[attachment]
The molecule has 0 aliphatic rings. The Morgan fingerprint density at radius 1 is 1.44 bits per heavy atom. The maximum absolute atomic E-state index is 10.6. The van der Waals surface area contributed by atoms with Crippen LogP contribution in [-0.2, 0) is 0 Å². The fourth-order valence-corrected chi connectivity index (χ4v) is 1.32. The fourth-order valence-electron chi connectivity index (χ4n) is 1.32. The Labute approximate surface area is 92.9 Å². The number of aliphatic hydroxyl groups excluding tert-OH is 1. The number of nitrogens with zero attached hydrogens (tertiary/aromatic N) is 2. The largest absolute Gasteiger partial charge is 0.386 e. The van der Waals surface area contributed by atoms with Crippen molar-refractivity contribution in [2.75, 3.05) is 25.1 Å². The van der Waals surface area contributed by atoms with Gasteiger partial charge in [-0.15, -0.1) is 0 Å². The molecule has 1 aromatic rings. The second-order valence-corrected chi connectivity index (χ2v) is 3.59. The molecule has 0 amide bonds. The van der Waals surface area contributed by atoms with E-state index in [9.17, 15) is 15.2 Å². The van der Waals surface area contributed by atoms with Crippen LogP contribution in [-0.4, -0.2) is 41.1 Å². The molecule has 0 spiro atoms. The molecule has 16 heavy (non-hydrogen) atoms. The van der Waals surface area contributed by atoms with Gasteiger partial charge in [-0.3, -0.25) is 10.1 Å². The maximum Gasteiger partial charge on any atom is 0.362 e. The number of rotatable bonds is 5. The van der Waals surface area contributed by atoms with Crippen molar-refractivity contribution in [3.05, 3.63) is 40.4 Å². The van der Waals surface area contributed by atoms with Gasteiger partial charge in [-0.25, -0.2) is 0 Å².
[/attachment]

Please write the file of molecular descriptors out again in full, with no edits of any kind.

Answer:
The molecule has 0 aliphatic rings. The Morgan fingerprint density at radius 1 is 1.44 bits per heavy atom. The maximum absolute atomic E-state index is 10.6. The van der Waals surface area contributed by atoms with Crippen LogP contribution in [-0.2, 0) is 0 Å². The fourth-order valence-corrected chi connectivity index (χ4v) is 1.32. The fourth-order valence-electron chi connectivity index (χ4n) is 1.32. The Labute approximate surface area is 92.9 Å². The number of aliphatic hydroxyl groups excluding tert-OH is 1. The number of nitrogens with zero attached hydrogens (tertiary/aromatic N) is 2. The largest absolute Gasteiger partial charge is 0.386 e. The van der Waals surface area contributed by atoms with Crippen molar-refractivity contribution in [2.75, 3.05) is 25.1 Å². The van der Waals surface area contributed by atoms with Gasteiger partial charge in [-0.15, -0.1) is 0 Å². The molecule has 1 aromatic rings. The second-order valence-corrected chi connectivity index (χ2v) is 3.59. The molecule has 0 amide bonds. The van der Waals surface area contributed by atoms with E-state index in [9.17, 15) is 15.2 Å². The van der Waals surface area contributed by atoms with Crippen LogP contribution in [-0.4, -0.2) is 41.1 Å². The molecule has 0 spiro atoms. The molecule has 16 heavy (non-hydrogen) atoms. The van der Waals surface area contributed by atoms with Gasteiger partial charge in [-0.3, -0.25) is 10.1 Å². The maximum Gasteiger partial charge on any atom is 0.362 e. The number of rotatable bonds is 5. The van der Waals surface area contributed by atoms with Crippen molar-refractivity contribution in [3.05, 3.63) is 40.4 Å². The van der Waals surface area contributed by atoms with Gasteiger partial charge in [-0.25, -0.2) is 0 Å².